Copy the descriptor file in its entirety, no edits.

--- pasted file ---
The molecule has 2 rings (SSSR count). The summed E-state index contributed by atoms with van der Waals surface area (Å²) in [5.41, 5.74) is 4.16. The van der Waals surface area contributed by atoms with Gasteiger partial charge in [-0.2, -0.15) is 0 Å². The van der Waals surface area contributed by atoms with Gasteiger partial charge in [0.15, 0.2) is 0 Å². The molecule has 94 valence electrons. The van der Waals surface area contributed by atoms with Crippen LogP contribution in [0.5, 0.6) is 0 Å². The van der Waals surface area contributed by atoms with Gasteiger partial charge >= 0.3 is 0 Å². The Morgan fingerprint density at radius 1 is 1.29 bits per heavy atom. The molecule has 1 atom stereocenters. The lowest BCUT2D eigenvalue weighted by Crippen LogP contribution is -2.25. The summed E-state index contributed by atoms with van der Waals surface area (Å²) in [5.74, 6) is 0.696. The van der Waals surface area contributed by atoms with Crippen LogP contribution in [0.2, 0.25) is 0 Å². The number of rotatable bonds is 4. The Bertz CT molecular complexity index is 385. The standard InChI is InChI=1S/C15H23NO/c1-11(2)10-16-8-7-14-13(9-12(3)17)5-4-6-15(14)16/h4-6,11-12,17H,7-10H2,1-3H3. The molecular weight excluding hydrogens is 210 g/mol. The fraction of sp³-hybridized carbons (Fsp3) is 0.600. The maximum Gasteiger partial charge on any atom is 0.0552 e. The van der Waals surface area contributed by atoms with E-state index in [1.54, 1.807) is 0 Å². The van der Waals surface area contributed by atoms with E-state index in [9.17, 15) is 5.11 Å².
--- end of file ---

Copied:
The molecule has 2 rings (SSSR count). The summed E-state index contributed by atoms with van der Waals surface area (Å²) in [5.41, 5.74) is 4.16. The van der Waals surface area contributed by atoms with Gasteiger partial charge in [-0.2, -0.15) is 0 Å². The van der Waals surface area contributed by atoms with Gasteiger partial charge in [0.15, 0.2) is 0 Å². The molecule has 94 valence electrons. The van der Waals surface area contributed by atoms with Crippen LogP contribution in [0.5, 0.6) is 0 Å². The van der Waals surface area contributed by atoms with Gasteiger partial charge >= 0.3 is 0 Å². The Morgan fingerprint density at radius 1 is 1.29 bits per heavy atom. The molecule has 1 atom stereocenters. The lowest BCUT2D eigenvalue weighted by Crippen LogP contribution is -2.25. The summed E-state index contributed by atoms with van der Waals surface area (Å²) in [5.74, 6) is 0.696. The van der Waals surface area contributed by atoms with Crippen LogP contribution in [0.2, 0.25) is 0 Å². The number of rotatable bonds is 4. The Bertz CT molecular complexity index is 385. The standard InChI is InChI=1S/C15H23NO/c1-11(2)10-16-8-7-14-13(9-12(3)17)5-4-6-15(14)16/h4-6,11-12,17H,7-10H2,1-3H3. The molecular weight excluding hydrogens is 210 g/mol. The fraction of sp³-hybridized carbons (Fsp3) is 0.600. The maximum Gasteiger partial charge on any atom is 0.0552 e. The van der Waals surface area contributed by atoms with E-state index in [1.54, 1.807) is 0 Å². The van der Waals surface area contributed by atoms with E-state index in [9.17, 15) is 5.11 Å².